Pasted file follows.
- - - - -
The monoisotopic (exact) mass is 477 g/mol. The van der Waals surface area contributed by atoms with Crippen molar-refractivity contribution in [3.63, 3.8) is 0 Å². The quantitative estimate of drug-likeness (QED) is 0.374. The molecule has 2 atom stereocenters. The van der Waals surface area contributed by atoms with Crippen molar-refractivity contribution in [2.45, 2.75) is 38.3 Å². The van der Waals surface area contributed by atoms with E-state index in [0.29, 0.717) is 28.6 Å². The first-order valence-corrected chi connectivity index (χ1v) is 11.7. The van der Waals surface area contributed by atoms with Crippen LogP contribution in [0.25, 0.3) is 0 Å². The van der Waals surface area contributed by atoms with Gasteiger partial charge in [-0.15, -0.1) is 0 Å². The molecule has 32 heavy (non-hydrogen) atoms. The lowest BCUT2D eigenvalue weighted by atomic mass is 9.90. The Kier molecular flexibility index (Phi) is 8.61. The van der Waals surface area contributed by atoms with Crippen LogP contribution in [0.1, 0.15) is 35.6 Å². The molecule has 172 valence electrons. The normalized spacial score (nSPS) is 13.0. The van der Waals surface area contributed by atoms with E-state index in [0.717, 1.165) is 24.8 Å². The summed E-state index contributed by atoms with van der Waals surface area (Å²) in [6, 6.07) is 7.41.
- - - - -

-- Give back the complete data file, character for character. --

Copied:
The monoisotopic (exact) mass is 477 g/mol. The van der Waals surface area contributed by atoms with Crippen molar-refractivity contribution in [3.63, 3.8) is 0 Å². The quantitative estimate of drug-likeness (QED) is 0.374. The molecule has 2 atom stereocenters. The van der Waals surface area contributed by atoms with Crippen molar-refractivity contribution in [2.45, 2.75) is 38.3 Å². The van der Waals surface area contributed by atoms with E-state index in [0.29, 0.717) is 28.6 Å². The first-order valence-corrected chi connectivity index (χ1v) is 11.7. The van der Waals surface area contributed by atoms with Crippen LogP contribution in [0.25, 0.3) is 0 Å². The van der Waals surface area contributed by atoms with Gasteiger partial charge in [-0.15, -0.1) is 0 Å². The molecule has 32 heavy (non-hydrogen) atoms. The lowest BCUT2D eigenvalue weighted by atomic mass is 9.90. The Kier molecular flexibility index (Phi) is 8.61. The van der Waals surface area contributed by atoms with Crippen LogP contribution in [0.1, 0.15) is 35.6 Å². The molecule has 172 valence electrons. The normalized spacial score (nSPS) is 13.0. The van der Waals surface area contributed by atoms with E-state index in [0.717, 1.165) is 24.8 Å². The summed E-state index contributed by atoms with van der Waals surface area (Å²) in [6, 6.07) is 7.41.